The Malta Independent 20 January 2022, Thursday

Editorial: Serenity – the misnomer of the year

Sunday, 30 April 2017, 09:42 Last update: about 6 years ago

‘Serene’ is how the Prime Minister describes his state of mind of late, but the body language and the events sweeping across the country, the statement tells another story altogether. 

The hysterical reactions of government acolytes and pundits, who have gone to extraordinary lengths to discredit a woman who blew the whistle on the financial machinations underway at Pilatus Bank, which she divulged freely and voluntarily to the ongoing magisterial inquiry, belie this ‘serene’ disposition being so falsely projected.

The general sentiment reigning over the populace, over the Prime Minister’s supporters and opponents alike, a feeling that is virtually palatable anywhere you go, also belies the fact that no leader of a country can possibly be of a serene mind when those he is leading are in such a tumultuous state.

The allegations that have captured the national attention over the last year and over the last 10 days in particular, are no ordinary allegations.

The Prime Minister is facing very serious charges of being personally linked to corruption and money laundering. Now whether those allegations are true or not is irrelevant in this context. Either which way, no Prime Minister can be in any sort of serene state of mind under such circumstances.

At the very least, one would think that he would say something to the effect that ‘I am concerned about these preposterous lies being told in my regard. I am worried that the country will suffer from the state of affairs it has found itself in. I am troubled that all the hard work we have put into the economy over the last years is being placed in jeopardy.’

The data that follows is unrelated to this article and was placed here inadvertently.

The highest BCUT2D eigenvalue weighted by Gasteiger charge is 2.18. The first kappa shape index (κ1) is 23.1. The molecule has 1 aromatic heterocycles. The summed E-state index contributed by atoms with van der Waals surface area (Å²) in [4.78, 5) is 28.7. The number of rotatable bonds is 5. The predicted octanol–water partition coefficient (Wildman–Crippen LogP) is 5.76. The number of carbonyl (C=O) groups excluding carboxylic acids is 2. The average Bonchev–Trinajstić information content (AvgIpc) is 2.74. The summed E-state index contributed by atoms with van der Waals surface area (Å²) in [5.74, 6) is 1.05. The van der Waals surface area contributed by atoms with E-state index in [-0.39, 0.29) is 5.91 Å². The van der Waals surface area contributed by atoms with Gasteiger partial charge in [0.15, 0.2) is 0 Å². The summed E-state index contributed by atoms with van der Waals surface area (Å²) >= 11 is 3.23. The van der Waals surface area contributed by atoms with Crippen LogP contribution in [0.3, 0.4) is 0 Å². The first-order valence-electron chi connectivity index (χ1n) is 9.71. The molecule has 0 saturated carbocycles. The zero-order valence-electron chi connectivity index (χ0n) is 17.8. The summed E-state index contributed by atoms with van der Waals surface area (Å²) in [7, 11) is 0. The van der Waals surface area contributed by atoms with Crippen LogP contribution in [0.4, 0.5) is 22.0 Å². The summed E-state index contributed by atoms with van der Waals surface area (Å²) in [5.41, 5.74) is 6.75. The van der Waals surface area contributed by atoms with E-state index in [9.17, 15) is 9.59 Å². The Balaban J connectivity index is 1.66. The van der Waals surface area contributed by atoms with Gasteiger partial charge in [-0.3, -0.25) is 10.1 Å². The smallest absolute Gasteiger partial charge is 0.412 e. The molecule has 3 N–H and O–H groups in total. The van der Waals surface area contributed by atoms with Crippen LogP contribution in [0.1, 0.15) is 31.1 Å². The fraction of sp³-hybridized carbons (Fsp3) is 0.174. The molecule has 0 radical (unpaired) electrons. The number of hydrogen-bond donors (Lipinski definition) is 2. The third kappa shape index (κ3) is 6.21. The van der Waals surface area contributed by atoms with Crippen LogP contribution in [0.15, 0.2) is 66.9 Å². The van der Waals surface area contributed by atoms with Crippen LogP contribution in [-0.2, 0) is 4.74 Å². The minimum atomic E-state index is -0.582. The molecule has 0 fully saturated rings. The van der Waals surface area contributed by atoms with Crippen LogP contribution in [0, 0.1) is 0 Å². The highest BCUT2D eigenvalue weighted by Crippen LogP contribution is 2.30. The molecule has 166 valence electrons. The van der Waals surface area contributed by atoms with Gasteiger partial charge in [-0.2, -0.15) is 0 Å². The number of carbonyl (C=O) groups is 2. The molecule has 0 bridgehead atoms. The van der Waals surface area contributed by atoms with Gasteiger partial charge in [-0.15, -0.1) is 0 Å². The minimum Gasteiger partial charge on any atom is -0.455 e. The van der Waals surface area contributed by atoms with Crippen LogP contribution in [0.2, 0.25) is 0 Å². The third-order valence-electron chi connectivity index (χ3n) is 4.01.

But at a stage in which many of the country’s institutions are suffering a credibility crisis – its investigative authorities and, not least, the police force, the Prime Minister has apparently remained serene. This simply cannot be the truth of the matter, whether the accusations, allegations and insinuations hold any water or not.

And in the face of what is beyond any questionable or reasonable doubt, according to the Prime Minister all is apparently serene and the government will continue to work ‘with serenity’.

This attitude simply beggars belief.

Also giving lie to the serenity the Prime Minister and the government at large appear to be enjoying is not only yesterday’s shock resignation of government whip Godfrey Farrugia, nor his harsh words accompanying that resignation – what shows that not all is serene are the underlying messages in Dr Farrugia’s public open letter to the Prime Minister.

As the government whip, Dr Farrugia held an extremely important position and as such he was privy to much of what has been going on behind the scenes within the Labour Party and its parliamentary group – he has seen what has been transpiring from the inside and as such what can be inferred from his words, which were no doubt carefully chosen, speak volumes.

In his public resignation letter, he says he “smelt a hidden agenda of people who were close to you, persons in whom you have trust”, that the political games being played behind the scenes were a “Machiavellian game” comprised of “post-truth politics, hypocrisy and anti-truth”. Worse still, he says, “Wrongful behaviour that was not curbed, left repercussions that put us with our backs against the wall. We lost our moral fibre.”

Given all that has been going on in public view coupled with what has been going on behind the scenes, serenity, it appears, is the misnomer of the year.

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